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Fear and loathing in Jerusalem

Fear and loathing in Jerusalem


Fundamentalist leaders from three faiths united recently to condemn a GLBT celebration in Israel, in harsh terms that bordered on the incitement of antigay violence. It's time for tolerant people of faith to similarly come together to oppose such hostile bigotry.

Editor's note: Plans for World Pride in August in Jerusalem--an international 10-day celebration of gay, lesbian, bisexual, and transgender equality--have conservative religious leaders in the Middle East boiling over with fury. On Wednesday, March 30, a panel of high-ranking representatives of fundamentalist factions of Judaism, Christianity, and Islam united for an unprecedented press conference to condemn the Jerusalem event and to demand that the government of Israel put a stop to it.The press conference, which made the front page of the The New York Times, turned into a harsh condemnation of both World Pride and GLBT people in general--one that bordered on a call for violence against World Pride participants.None of the pious participants in the press conference acknowledged that millions of followers and many prominent leaders in their respective faiths disagree with their virulent condemnation of GLBT people. One rabbi said the organizers of World Pride "are creating a deep and terrible sorrow that is unbearable" and, nonsensically, that the event "hurts all religions," the Times reported. A Muslim cleric, in a statement that could easily be read as a call to physical confrontation against World Pride participants, said, "We can't permit anybody to come and make the Holy City dirty. This is very ugly and very nasty to have these people come to Jerusalem."An American rabbi at the press conference called the festival "the spiritual rape of the Holy City" and quipped, "This is not the homo land, this is the Holy Land," according to the Times.In the following editorial, Michigan gay activist Jeffrey Montgomery--who also works with InterPride, the international umbrella organization that's organizing World Pride--responds to the religious leaders' press conference.The time to demand that so-called religious leaders cease their relentless campaigns of hostility and antagonism toward people who are gay, lesbian, bisexual, or transgender is long overdue. If it wasn't before, that time is clearly now.In the guise and under the cover of their religious affiliation, these people have been given far too much credibility and license to spread their bigotry, which puts all GLBT people at risk and vulnerable to physical attack and murder. Their fraud will bring about violence, and the blood will be on their hands.We call on all religious leaders to condemn the implicit call for violence against GLBT people issued March 30 in Jerusalem. Any religious people of good will and faith need to repudiate and distance themselves from the hateful and incendiary rhetoric spewed forth regarding the planned World Pride festival slated to take place in Jerusalem later this year.The statements made by those self-styled leaders are scandalous in their arrogance, and arrogance is condemned by almost all faiths. Who are these men, so self-professed as to claim the right to define religion in such a narrow, exclusive, and absolute way?Rabbi Yehuda Levin of the Rabbinical Alliance of America, for example, called the festival "the spiritual rape of the Holy City." That metaphor should offend everyone who appreciates the horror and trauma of rape. It is also clear evidence of the motive behind these statements in Jerusalem: Rape justifies an extreme response against the perpetrator, including assault and murder--any swift and vengeful reaction is appropriate.The call sent out March 30 comes at a time of increasing animosity and campaigns to promote hatred of gays and lesbians as somehow justifiable in a religious context. We see examples of these campaigns everywhere in the world, instigated by several faith traditions and denominations. These campaigns are sickening, threatening, and dangerous.It is further saddening that the call for intolerance comes at a time and from a place of ongoing religion-inspired terror. The world is weary of violence and hatred. The world is tired of terrorists.Religious extremists and fanatics are among the most dangerous of all scoundrels and criminals. They act on their delusions, and their delusions are frequently nurtured and enabled by so-called leaders who irresponsibly and often knowingly incite their acolytes to carry out the treacherous and violent--but inevitable--result of their toxic direction and preaching.What those men in Jerusalem put in motion will lead to murder and mayhem.Spiritual and physical violence through the misappropriation of any of several gods and dogma must stop, must be confronted, and must be condemned by every person of good will and especially by those religious among us who are offended when such loathing is done in their name.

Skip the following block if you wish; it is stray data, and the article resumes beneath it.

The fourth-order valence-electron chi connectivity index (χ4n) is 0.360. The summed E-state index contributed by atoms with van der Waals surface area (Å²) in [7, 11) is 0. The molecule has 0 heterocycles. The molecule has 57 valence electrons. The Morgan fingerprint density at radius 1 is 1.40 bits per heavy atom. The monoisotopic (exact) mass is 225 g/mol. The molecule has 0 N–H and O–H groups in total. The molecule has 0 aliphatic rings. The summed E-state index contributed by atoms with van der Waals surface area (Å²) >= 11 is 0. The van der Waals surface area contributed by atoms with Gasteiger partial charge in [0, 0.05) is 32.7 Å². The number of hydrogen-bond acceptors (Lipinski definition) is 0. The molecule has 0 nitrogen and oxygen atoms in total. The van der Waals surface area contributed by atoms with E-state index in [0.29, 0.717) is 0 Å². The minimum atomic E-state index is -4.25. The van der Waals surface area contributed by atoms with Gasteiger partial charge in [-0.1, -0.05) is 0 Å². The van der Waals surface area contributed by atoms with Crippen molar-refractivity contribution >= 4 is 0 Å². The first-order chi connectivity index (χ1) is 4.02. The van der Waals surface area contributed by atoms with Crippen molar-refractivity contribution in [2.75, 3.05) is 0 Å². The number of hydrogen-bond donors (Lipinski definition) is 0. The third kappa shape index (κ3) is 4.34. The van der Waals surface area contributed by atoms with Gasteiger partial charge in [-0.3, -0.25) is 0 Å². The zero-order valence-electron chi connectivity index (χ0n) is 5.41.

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Jeffrey Montgomery